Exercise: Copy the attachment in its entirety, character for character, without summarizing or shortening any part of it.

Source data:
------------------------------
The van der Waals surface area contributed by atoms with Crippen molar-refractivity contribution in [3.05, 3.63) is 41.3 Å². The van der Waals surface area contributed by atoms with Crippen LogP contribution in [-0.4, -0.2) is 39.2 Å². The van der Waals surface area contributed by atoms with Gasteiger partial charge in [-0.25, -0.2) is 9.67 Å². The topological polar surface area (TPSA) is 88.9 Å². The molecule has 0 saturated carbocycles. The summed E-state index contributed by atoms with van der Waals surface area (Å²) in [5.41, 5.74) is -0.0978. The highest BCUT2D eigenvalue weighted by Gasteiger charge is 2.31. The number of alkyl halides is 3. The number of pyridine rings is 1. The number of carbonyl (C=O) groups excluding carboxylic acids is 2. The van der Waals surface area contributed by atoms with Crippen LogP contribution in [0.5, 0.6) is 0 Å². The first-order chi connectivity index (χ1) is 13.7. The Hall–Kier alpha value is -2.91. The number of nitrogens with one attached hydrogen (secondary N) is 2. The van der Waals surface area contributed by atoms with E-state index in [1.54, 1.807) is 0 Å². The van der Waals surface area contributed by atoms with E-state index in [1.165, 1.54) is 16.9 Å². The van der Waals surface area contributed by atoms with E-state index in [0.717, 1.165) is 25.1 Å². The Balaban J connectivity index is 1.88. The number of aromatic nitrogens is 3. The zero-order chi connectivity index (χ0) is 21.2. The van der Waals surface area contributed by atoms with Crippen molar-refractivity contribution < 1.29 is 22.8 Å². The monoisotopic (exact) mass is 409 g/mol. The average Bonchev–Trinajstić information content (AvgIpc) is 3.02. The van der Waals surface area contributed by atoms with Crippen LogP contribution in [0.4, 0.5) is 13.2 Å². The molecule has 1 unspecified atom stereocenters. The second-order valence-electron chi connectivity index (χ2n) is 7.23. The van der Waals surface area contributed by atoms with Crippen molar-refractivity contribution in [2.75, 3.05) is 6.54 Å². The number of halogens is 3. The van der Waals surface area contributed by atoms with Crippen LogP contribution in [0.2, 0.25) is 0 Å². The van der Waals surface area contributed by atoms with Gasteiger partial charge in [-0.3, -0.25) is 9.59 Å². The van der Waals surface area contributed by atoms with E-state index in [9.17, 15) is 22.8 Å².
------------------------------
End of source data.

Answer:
The van der Waals surface area contributed by atoms with Crippen molar-refractivity contribution in [3.05, 3.63) is 41.3 Å². The van der Waals surface area contributed by atoms with Crippen LogP contribution in [-0.4, -0.2) is 39.2 Å². The van der Waals surface area contributed by atoms with Gasteiger partial charge in [-0.25, -0.2) is 9.67 Å². The topological polar surface area (TPSA) is 88.9 Å². The molecule has 0 saturated carbocycles. The summed E-state index contributed by atoms with van der Waals surface area (Å²) in [5.41, 5.74) is -0.0978. The highest BCUT2D eigenvalue weighted by Gasteiger charge is 2.31. The number of alkyl halides is 3. The number of pyridine rings is 1. The number of carbonyl (C=O) groups excluding carboxylic acids is 2. The van der Waals surface area contributed by atoms with Crippen LogP contribution in [0.5, 0.6) is 0 Å². The first-order chi connectivity index (χ1) is 13.7. The Hall–Kier alpha value is -2.91. The number of nitrogens with one attached hydrogen (secondary N) is 2. The van der Waals surface area contributed by atoms with E-state index in [1.54, 1.807) is 0 Å². The van der Waals surface area contributed by atoms with E-state index in [1.165, 1.54) is 16.9 Å². The van der Waals surface area contributed by atoms with E-state index in [0.717, 1.165) is 25.1 Å². The Balaban J connectivity index is 1.88. The number of aromatic nitrogens is 3. The zero-order chi connectivity index (χ0) is 21.2. The van der Waals surface area contributed by atoms with Crippen molar-refractivity contribution < 1.29 is 22.8 Å². The monoisotopic (exact) mass is 409 g/mol. The average Bonchev–Trinajstić information content (AvgIpc) is 3.02. The van der Waals surface area contributed by atoms with Crippen LogP contribution in [0.4, 0.5) is 13.2 Å². The molecule has 1 unspecified atom stereocenters. The second-order valence-electron chi connectivity index (χ2n) is 7.23. The van der Waals surface area contributed by atoms with Crippen molar-refractivity contribution in [2.75, 3.05) is 6.54 Å². The number of halogens is 3. The van der Waals surface area contributed by atoms with Crippen LogP contribution in [0.2, 0.25) is 0 Å². The van der Waals surface area contributed by atoms with Gasteiger partial charge in [-0.3, -0.25) is 9.59 Å². The van der Waals surface area contributed by atoms with E-state index in [9.17, 15) is 22.8 Å².